Domestic Violence FAQS
This website contains only general information and readers should not take any actions without first consulting a qualified attorney about their specific situation.
The first thing to do is to call the police. The police will usually arrest the perpetrator, and will issue a twenty-four hour stay-away order. This order is intended to give the victim time to obtain a restraining order form the court. The next step is to contact the Adult Services Branch of the Family Court (808-538-5959) to schedule an appointment to apply for a Domestic Abuse Restraining Order. This order prevents the abuser from having contact with the victim, and from coming near the victim’s place of residence or employment. It also provides for temporary custody of children. If there is a reasonable possibility that the abuser may ignore the order, consider moving temporarily to a safe place, or shelter (call 808-841-0822 for information on domestic violence shelters). Remember that once a restraining order is issued, you are not permitted to have any contact with the abuser. Obviously, this can make it very difficult to negotiate a divorce agreement or have an uncontested divorce.
The most important thing is to read the TRO carefully and not violate it. DO NOT CONTACT THE PETITIONER. Any violation of the restraining order can subject you to immediate arrest and a criminal prosecution—even if the restraining order itself is later dissolved. Generally, these orders provide for a one-time visit to the residence, with police escort, to pick up clothing and personal effects. Other than that, stay away and seek the assistance of an attorney. A hearing will be held in about ten days. At that time, the court will decide whether to dissolve or continue the restraining order.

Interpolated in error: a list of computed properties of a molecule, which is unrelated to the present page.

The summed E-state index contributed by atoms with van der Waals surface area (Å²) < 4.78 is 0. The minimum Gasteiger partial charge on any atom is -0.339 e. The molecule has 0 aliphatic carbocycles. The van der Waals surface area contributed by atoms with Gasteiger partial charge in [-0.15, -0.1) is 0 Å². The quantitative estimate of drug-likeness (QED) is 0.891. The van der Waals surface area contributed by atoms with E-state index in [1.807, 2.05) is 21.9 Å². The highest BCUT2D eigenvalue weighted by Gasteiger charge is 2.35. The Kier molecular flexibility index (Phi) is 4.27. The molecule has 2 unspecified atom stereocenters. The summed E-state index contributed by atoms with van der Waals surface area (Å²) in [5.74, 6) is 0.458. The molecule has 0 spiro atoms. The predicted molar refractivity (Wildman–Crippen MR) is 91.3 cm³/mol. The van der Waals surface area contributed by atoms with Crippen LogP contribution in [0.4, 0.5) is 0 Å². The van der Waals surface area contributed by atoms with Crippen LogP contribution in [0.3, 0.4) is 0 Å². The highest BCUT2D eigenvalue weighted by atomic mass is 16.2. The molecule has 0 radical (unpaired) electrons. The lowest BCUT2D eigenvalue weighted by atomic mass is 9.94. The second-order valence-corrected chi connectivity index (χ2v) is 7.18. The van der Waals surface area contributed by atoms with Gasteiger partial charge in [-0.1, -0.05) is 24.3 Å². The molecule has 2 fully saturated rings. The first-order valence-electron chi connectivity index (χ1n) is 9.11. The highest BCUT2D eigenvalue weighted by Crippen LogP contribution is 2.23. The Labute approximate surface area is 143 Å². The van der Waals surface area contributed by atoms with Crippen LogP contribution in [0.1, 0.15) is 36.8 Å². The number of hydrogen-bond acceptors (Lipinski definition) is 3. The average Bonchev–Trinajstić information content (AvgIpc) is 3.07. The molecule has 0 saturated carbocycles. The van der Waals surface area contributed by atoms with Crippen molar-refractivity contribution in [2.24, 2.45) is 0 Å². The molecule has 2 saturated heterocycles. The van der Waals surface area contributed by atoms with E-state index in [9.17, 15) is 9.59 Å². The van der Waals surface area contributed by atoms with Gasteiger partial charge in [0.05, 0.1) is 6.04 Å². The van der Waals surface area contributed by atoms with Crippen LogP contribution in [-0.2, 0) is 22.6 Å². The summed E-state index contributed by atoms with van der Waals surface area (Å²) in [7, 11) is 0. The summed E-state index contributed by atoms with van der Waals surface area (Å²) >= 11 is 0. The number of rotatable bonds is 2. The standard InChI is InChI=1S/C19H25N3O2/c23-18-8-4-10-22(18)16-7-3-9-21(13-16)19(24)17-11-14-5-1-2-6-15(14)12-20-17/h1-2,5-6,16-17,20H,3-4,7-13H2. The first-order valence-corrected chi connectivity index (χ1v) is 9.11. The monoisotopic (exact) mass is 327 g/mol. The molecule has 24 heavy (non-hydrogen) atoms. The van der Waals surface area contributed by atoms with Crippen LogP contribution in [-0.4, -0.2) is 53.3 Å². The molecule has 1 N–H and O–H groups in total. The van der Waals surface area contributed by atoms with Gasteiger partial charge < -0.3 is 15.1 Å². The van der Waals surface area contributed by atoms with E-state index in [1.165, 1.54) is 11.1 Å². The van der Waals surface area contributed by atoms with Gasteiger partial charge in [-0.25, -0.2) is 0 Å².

Remain calm, and do not argue with or resist the police. You should cooperate by providing basic information such as your address, phone, age, etc. However, do not make any statements to the police about the incident or try to “talk them out of” making the arrest. If you are injured, tell the police and ask for medical assistance and that photos of your injuries be taken. Post bail (typically, $1,000 in cash), and then retain an attorney immediately. If you are arraigned before you can post bail, enter a plea of “not guilty” and request a jury trial.
Remain calm. Understand that CWS is legally authorized to question your child outside of your presence and without your permission, and also to have the child examined by a medical professional. CWS is also authorized to place your child in temporary foster custody. Generally speaking, it is a bad idea to submit to an interview by CWS and an even worse idea to sign a voluntary services agreement without first consulting with an attorney. Although it can be expensive, hiring an attorney at the very outset may save you much heartache and even more in attorney’s fees down the road.